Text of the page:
Author interview: Sarah Mussi, Here be Witches
- Wednesday 15th February 2017
Ahead of the launch of Here be Witches, we caught up with Sarah Mussi to talk about the latest instalment in the Snowdonia Chronicles series.
1. Was there any such thing as a good witch in Welsh mythology or were powerful female figures usually treated with suspicion? Was it fun to write about two strong female characters leading the battles for good and evil?
Interestingly in Wales witches were treated a lot less harshly than in the rest of the UK, and in certain places they were revered and honoured as wise women. Wizards too enjoyed the same good press! It seems that in Welsh mythology in the Mabinogion bad witches were relegated to beyond the Breacon Beacons to Gloucestershire! The Mabinogion has a number of sorceresses and women with great power like the Lady of the Lake and Blodeuwedd most of them are beautiful and kind but with a deceptive or dangerous streak especially when wronged! However in all mythologies there are wicked witches and Wales in that respect has some too – especially in local legends.
It was wonderful to write about two strong female figure battling for good and evil – and I loved writing into the story the female wise mother archetype: Granny Jones too!
2. The series draws on a certain traditional fairy tale written by French novelist Gabrielle-Suzanne Barbot de Villeneuve. Other recent teen books (such as the Twilight series) have similar themes; did you set out to put your own spin on a traditional love story?
WOW – I didn’t really think about Gabrielle-Suzanne Barbot de Villeneuve when I conceived The Snowdonia Chronicles and to be honest I’m not sure that The Snowdonia Chronicles really draws that heavily on the tale of Beauty and the Beast – even though there is certainly a beauty (who is very practical and not obsessed by self at all) and a beast – albeit a very noble and majestic one and not at all ugly. Rather than chose the boy next door and be satisfied with living on beautiful Snowdon, Ellie hankers for adventure, fantasy, something different, exotic and entirely her own.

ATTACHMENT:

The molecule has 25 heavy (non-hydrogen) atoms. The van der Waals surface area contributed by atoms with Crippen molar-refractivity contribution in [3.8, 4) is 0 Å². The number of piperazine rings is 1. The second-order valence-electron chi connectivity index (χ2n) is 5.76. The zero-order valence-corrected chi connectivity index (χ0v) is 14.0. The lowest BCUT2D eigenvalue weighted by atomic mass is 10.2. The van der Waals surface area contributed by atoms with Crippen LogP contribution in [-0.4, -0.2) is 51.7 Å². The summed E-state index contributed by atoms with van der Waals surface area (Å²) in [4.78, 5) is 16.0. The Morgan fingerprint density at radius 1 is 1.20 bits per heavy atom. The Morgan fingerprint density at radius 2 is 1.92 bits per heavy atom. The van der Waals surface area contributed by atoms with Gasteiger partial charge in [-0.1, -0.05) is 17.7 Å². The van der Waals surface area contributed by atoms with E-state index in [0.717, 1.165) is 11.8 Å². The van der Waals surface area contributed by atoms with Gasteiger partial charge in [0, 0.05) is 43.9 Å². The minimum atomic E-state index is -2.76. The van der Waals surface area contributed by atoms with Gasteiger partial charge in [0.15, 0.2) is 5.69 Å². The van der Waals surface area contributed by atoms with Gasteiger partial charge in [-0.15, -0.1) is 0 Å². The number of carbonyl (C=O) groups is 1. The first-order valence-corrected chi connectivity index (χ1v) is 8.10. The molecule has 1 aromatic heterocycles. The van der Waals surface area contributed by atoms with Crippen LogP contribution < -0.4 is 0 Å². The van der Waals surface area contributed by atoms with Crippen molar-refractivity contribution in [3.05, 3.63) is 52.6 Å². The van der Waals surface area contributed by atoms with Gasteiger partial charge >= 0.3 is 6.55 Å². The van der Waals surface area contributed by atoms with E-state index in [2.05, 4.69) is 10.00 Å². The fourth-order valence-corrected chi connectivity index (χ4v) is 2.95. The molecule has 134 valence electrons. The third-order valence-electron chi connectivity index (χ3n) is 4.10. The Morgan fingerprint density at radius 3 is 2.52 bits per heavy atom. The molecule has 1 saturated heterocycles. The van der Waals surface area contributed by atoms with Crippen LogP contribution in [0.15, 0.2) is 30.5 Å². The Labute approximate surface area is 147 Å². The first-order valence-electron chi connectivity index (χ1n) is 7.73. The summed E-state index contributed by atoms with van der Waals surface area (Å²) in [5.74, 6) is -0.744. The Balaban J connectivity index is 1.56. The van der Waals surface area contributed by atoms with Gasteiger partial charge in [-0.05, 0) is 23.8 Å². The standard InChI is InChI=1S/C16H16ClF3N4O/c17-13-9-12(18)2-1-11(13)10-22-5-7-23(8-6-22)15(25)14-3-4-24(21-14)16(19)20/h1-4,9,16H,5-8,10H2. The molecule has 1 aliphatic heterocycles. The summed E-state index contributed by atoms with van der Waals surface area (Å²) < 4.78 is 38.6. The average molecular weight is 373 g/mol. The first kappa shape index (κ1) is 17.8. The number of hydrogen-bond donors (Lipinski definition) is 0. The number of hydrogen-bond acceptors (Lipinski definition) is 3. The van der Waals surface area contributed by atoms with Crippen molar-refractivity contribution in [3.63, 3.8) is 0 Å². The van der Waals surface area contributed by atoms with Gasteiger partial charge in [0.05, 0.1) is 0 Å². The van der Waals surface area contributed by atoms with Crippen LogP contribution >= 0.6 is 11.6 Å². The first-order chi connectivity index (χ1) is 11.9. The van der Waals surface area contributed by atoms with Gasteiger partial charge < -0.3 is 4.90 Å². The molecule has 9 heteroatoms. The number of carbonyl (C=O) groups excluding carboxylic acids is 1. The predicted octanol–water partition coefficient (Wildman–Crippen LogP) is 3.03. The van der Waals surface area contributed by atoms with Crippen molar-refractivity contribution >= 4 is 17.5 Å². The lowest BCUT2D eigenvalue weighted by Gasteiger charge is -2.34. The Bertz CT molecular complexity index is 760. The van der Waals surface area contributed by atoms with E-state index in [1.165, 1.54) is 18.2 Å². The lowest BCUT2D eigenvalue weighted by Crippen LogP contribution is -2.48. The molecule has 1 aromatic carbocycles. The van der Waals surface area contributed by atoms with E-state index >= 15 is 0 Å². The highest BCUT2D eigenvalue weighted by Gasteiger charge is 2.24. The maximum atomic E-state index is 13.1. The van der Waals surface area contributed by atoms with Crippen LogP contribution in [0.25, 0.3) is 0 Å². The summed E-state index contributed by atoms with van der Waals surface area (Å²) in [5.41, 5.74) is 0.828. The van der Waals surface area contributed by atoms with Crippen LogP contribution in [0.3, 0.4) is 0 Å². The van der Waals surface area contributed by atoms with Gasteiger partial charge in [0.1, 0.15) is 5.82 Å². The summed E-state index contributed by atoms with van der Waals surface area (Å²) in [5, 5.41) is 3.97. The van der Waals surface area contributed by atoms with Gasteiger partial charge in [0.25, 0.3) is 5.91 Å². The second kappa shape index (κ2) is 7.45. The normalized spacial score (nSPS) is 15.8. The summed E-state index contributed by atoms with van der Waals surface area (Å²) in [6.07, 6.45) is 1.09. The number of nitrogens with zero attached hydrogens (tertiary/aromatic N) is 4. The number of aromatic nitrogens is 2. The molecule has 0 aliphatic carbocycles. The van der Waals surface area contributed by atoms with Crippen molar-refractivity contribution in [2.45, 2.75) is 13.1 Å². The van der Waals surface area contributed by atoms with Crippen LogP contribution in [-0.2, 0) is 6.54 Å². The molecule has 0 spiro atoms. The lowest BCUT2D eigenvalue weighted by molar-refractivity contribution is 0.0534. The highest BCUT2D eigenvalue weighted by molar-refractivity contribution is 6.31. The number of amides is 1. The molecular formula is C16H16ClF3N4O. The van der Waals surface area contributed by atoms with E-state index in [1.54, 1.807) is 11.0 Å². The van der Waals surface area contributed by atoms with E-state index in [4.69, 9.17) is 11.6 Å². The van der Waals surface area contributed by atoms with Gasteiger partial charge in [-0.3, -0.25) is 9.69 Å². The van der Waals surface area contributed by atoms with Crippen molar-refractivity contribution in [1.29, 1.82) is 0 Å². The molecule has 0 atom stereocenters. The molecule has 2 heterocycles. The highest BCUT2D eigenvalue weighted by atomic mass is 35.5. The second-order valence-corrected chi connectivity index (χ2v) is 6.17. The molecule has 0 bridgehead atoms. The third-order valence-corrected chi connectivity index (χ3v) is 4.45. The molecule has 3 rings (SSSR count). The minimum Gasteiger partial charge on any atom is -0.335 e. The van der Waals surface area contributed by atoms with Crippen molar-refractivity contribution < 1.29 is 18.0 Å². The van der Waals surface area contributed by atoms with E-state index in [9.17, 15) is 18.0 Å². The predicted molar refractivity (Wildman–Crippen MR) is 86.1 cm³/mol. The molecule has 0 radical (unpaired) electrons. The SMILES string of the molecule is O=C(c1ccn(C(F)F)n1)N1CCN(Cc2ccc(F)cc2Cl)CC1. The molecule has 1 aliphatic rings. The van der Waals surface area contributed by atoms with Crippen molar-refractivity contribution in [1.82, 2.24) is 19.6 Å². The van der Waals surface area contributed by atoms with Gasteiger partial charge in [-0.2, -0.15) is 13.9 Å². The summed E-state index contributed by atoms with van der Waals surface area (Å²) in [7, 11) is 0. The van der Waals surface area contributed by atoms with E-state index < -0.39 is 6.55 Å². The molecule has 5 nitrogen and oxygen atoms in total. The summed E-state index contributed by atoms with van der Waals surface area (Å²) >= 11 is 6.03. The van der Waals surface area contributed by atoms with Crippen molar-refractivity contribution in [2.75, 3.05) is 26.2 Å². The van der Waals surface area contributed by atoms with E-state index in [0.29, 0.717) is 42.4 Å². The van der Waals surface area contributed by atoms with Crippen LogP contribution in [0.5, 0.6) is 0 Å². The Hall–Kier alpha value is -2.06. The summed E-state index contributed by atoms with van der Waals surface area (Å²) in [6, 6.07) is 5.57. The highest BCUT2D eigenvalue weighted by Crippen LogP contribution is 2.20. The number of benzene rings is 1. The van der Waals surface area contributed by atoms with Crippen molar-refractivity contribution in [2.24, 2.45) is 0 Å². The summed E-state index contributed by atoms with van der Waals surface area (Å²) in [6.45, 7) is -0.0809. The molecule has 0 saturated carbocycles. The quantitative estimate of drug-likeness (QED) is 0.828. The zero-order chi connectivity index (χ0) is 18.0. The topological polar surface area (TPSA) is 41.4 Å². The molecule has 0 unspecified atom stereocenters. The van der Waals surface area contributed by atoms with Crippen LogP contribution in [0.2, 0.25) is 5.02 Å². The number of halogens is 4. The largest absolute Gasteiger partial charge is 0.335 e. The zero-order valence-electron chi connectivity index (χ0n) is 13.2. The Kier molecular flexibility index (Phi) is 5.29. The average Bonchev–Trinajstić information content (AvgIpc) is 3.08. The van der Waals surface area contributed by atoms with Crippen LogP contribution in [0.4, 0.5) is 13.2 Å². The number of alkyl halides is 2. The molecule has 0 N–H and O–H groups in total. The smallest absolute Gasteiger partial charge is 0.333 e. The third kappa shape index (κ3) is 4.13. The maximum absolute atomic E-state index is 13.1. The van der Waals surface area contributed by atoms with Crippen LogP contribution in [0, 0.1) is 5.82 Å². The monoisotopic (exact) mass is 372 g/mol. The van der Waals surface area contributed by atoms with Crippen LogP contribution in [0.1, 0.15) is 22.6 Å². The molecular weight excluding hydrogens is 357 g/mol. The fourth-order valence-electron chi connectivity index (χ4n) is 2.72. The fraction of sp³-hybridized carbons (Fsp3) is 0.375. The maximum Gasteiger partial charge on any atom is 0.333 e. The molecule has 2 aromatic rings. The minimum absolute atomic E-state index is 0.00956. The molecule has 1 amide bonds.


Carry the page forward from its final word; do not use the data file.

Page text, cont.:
3. Through all the epic drama, Ellie and the gang always maintain a sense of humour, which we think will really appeal to readers. Did you watch Monty Python and the Holy Grail on repeat before you started writing?
Haha! No I didn’t watch Monty Python on repeat at all – but I LOVE dry British humour and listen to the various Radio 4 comical shows at 6.30 every day!
4. In Here be Witches you pack in a smorgasbord of characters from Welsh mythology. Do you have a favourite? We like the Knockers best!
Yes I really wanted Here be Witches to introduce the reader to some of the great mythologies of Wales. I loved writing the sections with the Knockers, but my favourite mythological character is the giant Idris Gawr. I adored thinking of him up atop Cadair lying on his lonely bed. In fact I climbed up Cadair with my sister to be sure of the location and was very tempted to spend the night up there to see if the myth was true and anything could improve my poetry!
5. Rhiannon plays a much more important role in this book. She’s quite a complex character and she’s certainly not always to be trusted. Do you like her and is she anything like her counterpart from Welsh mythology?
Yes, Rhi definitely develops in this story and hopefully starts growing up. She was always a kind and loving girl, but her adventures in Here be Witches teach her to become more aware, less self-centred and more thoughtful – and she definitely needs to for her role in Book Three Here be Wizards when she will have to face some very scary truths! In the Mabinogion as Miranda Jane Green says Rhiannon draws in the international folklore motif of the calumniated wife: "Rhiannon conforms to two archetypes of myth ... a gracious, bountiful queen-goddess; and ... the 'wronged wife', falsely accused of killing her son." In The Snowdonia Chronicles – Rhi is gracious and beautiful and rich – living in the equivalent of a palace – her Dad’s hotel. Like the Rhiannon in the Mabinogion she sets her sights on a lover that was not meant for her (George) but unlike her mythical counterpart she never really gets him. In Here be Witches Rhi is wronged and tricked, but she invites that because of her misplaced affections for George – so, yes, there are similarities.
6. Finally, can you give us some exclusive insider info on what’s in store for Ellie and the gang in Here be Witches?
Well … I’ve mentioned giants and Cadair Idris and a misled Rhiannon … but the real insider info is the witches’ spell that wakes up the old magic and with it Ellie’s old enemy Oswald! Ellie and the gang have got to find a way to break the spell and SURVIVE – and that involves being chased by weird wolves, attacked by a subterranean, underwater monster, the Afanc, and dealing with a magical mirror that cannot be trusted! BEWARE when you start reading Here be Witches … it is not for the faint hearted!